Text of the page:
Beijing and Mexico City “are just going to retaliate on the things that are likely to hurt us most,” said Susan Schwab, the U.S. Trade Representative from 2006 to 2009 in the George W. Bush administration. Schwab negotiated major portions of free trade agreements with South Korea, Colombia and Panama.
In 2009, Mexico slapped duties up to 25 percent on more than 90 different U.S. farm goods, from pork to frozen potatoes due to foot-dragging by U.S. lawmakers on allowing Mexican truckers on to U.S. roads, as specified under NAFTA. The National Potato Council estimates that U.S. growers lost about $70 million in revenue over 31 months, a 50 percent cut from their third-largest export market.
Mexico’s economy minister, Ildefonso Guajardo said last week that big tariffs on Mexico would return the United States to “an isolationist, xenophobic and protectionist vision.”
And a full-scale tariff war with China would likely expose the largest U.S. export sectors to steep duties, including aircraft, semiconductors, corn and soybeans, trade lawyers said.
Retaliatory tariffs would also hurt growing U.S. vehicle exports to China – at 300,000 a year now equivalent to the annual output of a large assembly plant. General Motors Co (GM) is now planning to import a Buick sport-utility vehicle from a Chinese joint venture plant.
A GM spokesman declined to comment.
China’s state-run Global Times newspaper called Trump “big-mouthed, anti traditional and abusively forthright” in an editorial, but did not directly address his tariff proposals.
A long-running U.S.-China trade dispute over solar panels illustrates how tariffs can sometimes cause unanticipated damage.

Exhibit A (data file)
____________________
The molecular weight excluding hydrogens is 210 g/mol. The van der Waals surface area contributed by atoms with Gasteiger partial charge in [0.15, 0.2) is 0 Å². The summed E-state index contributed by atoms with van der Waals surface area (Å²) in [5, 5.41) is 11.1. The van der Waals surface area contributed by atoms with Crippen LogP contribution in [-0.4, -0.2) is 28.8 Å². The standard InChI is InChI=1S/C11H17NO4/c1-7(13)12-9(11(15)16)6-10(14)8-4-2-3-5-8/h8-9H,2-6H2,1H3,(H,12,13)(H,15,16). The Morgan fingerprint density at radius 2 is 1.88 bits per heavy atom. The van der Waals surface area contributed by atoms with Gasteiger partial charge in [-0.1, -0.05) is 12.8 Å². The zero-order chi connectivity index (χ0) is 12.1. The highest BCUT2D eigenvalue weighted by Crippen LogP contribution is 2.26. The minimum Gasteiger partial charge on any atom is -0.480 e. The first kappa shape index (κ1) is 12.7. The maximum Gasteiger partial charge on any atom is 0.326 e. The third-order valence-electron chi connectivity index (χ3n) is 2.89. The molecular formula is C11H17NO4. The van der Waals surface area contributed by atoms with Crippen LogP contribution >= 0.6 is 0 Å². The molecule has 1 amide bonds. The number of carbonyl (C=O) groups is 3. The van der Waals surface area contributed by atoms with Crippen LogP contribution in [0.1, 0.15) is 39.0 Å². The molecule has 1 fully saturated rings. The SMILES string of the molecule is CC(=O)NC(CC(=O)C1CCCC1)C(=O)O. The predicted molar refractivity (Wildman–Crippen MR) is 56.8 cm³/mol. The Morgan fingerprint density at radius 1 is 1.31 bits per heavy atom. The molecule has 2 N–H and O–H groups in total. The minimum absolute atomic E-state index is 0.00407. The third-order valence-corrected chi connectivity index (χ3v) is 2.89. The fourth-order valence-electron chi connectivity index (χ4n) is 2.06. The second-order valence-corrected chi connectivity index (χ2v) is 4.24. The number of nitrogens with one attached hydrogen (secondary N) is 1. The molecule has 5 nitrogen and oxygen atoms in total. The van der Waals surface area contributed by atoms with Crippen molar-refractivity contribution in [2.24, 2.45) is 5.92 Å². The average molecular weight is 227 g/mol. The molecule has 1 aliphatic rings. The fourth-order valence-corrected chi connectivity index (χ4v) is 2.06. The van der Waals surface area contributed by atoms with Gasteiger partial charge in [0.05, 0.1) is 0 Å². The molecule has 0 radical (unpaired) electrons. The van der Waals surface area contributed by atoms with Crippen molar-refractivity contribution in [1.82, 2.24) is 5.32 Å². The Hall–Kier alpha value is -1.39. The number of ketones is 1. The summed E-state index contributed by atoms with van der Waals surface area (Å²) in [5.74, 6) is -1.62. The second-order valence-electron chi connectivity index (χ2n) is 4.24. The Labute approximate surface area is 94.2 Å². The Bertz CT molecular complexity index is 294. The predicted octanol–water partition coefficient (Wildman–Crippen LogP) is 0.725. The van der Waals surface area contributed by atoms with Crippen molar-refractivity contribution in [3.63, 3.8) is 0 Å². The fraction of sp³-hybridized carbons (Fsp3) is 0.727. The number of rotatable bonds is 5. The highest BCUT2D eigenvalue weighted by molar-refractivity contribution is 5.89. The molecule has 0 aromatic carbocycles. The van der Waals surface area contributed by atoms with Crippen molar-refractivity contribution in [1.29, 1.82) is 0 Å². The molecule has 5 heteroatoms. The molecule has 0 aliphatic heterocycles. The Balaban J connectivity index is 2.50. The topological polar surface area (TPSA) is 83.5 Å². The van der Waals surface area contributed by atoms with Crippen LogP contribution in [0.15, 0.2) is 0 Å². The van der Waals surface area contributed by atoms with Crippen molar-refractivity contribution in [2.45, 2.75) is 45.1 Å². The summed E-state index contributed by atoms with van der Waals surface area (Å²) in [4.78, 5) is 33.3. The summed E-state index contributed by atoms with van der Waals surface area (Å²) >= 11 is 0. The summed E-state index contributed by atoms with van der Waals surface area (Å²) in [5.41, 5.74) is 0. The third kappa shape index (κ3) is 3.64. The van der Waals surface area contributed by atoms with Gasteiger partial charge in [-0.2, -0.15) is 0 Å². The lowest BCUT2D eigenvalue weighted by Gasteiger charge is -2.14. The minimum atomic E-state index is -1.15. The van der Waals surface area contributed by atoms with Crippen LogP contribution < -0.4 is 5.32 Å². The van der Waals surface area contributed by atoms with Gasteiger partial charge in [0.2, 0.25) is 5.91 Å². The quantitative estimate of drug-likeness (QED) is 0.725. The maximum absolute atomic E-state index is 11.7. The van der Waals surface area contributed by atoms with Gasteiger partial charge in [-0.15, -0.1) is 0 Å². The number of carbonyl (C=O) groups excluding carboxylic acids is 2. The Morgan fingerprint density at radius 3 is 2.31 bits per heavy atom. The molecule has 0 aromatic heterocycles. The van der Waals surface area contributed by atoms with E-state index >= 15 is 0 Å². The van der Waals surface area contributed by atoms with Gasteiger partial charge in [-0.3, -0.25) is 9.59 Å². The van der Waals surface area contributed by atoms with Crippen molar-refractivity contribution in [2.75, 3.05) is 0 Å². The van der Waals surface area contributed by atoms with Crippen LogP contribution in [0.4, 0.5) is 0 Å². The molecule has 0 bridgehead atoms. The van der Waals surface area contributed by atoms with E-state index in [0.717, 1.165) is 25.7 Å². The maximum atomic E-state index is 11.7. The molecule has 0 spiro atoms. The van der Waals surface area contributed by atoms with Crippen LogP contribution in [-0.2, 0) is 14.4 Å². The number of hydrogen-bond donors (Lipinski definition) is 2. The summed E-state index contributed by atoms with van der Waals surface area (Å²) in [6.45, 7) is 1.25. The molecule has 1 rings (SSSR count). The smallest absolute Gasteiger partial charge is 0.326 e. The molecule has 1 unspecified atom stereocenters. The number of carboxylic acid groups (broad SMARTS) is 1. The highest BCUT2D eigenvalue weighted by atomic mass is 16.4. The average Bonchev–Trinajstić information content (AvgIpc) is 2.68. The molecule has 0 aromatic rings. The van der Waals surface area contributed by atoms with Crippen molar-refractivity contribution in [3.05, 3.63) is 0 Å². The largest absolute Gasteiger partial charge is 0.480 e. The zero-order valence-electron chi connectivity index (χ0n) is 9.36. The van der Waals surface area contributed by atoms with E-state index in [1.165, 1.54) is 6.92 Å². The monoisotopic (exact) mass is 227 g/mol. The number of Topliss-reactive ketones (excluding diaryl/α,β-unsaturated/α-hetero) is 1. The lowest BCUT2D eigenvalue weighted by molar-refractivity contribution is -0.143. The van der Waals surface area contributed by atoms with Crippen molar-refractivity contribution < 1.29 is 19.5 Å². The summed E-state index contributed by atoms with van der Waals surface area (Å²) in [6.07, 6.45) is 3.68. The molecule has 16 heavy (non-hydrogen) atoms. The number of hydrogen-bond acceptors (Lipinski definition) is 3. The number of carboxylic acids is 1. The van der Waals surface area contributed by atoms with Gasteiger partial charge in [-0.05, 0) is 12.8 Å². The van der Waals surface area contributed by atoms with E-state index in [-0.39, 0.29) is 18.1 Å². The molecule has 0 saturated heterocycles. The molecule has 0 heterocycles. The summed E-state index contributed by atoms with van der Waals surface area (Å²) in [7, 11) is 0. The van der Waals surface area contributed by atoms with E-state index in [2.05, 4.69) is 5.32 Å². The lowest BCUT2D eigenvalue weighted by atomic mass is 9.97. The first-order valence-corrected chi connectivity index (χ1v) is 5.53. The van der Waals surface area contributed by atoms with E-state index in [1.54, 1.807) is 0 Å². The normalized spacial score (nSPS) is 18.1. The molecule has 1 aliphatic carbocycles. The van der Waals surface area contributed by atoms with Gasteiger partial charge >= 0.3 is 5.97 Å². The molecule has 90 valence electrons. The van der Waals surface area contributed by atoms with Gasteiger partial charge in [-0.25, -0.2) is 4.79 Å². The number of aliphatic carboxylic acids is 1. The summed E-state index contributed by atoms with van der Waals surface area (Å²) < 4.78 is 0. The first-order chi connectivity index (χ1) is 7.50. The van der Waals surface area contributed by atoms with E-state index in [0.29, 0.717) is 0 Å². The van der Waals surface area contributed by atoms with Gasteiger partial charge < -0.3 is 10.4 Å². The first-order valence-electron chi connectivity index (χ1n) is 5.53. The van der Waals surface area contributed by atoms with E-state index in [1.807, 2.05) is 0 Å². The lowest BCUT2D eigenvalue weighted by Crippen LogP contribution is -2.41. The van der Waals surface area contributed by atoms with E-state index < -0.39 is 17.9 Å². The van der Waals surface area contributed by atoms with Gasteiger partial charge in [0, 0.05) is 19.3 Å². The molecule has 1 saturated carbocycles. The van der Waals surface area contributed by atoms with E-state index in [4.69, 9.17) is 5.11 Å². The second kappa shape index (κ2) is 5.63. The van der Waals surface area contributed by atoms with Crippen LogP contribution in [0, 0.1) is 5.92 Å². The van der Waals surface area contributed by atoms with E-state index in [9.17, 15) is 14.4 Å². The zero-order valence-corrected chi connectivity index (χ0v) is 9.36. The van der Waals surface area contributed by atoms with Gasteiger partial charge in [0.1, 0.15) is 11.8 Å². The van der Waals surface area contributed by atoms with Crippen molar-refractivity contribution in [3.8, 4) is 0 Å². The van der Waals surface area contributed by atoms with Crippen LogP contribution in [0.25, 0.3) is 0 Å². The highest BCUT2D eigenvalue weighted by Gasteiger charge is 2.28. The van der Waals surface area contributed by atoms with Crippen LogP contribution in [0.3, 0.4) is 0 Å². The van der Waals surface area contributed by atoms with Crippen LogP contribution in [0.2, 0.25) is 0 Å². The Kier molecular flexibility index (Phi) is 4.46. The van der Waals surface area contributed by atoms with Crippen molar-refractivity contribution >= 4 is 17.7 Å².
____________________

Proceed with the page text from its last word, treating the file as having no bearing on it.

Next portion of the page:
In 2012, the U.S. Commerce Department slapped anti-dumping duties of up to 78 percent on Chinese solar panels after German-owned SolarWorld AG complained that below-cost Chinese imports were hurting its U.S. production.
China responded with its own 57 percent duties against U.S. producers of polycrystalline silicon, the raw material for photovoltaic cells. This put the brakes on an industry that was fast expanding to meet demand from Chinese solar panel makers.
Hemlock Semiconductor, controlled by Dow Corning, abandoned construction of a $1.5 billion new polysilicon plant in 2014. Dow Corning spokesman Jarrod Erpelding said Hemlock “serves as a strong example of how trade disputes often have unintended consequences.”
“This is really stupid,” said Francine Sullivan, chief legal officer of REC Silicon in Moses Lake, Washington, which halted production this year. “The necessity and value in putting on tariffs to protect solar panels in the U.S. was just not thought through. We’ve suffered enormous financial damage as a result of this.”
The Trump campaign said measures like tariffs would level the playing field and help bring “millions of manufacturing jobs back to the United States.”
But Durwin “Oodie” Royal, a furnace operator at U.S. Steel Corp’s Lone Star Tubular Operations in Texas, knows first-hand that such relief can be temporary.
Workers at the plant cheered when the United States imposed anti-dumping duties on Chinese drilling pipe in 2009 and 2011. But the company announced on Friday that it would temporarily idle the tube mill, laying off 450 workers as it battles a slump in U.S. oil and gas drilling, a continued global steel glut and “unfairly traded imports.”
“When they slap tariffs on one country, the imports just come in from another country,” said Royal, who expects to be among those workers who are idled.
After the tariffs were imposed on China, South Korean imports surged, he said. “Right now, we’re just limping along like everybody else.”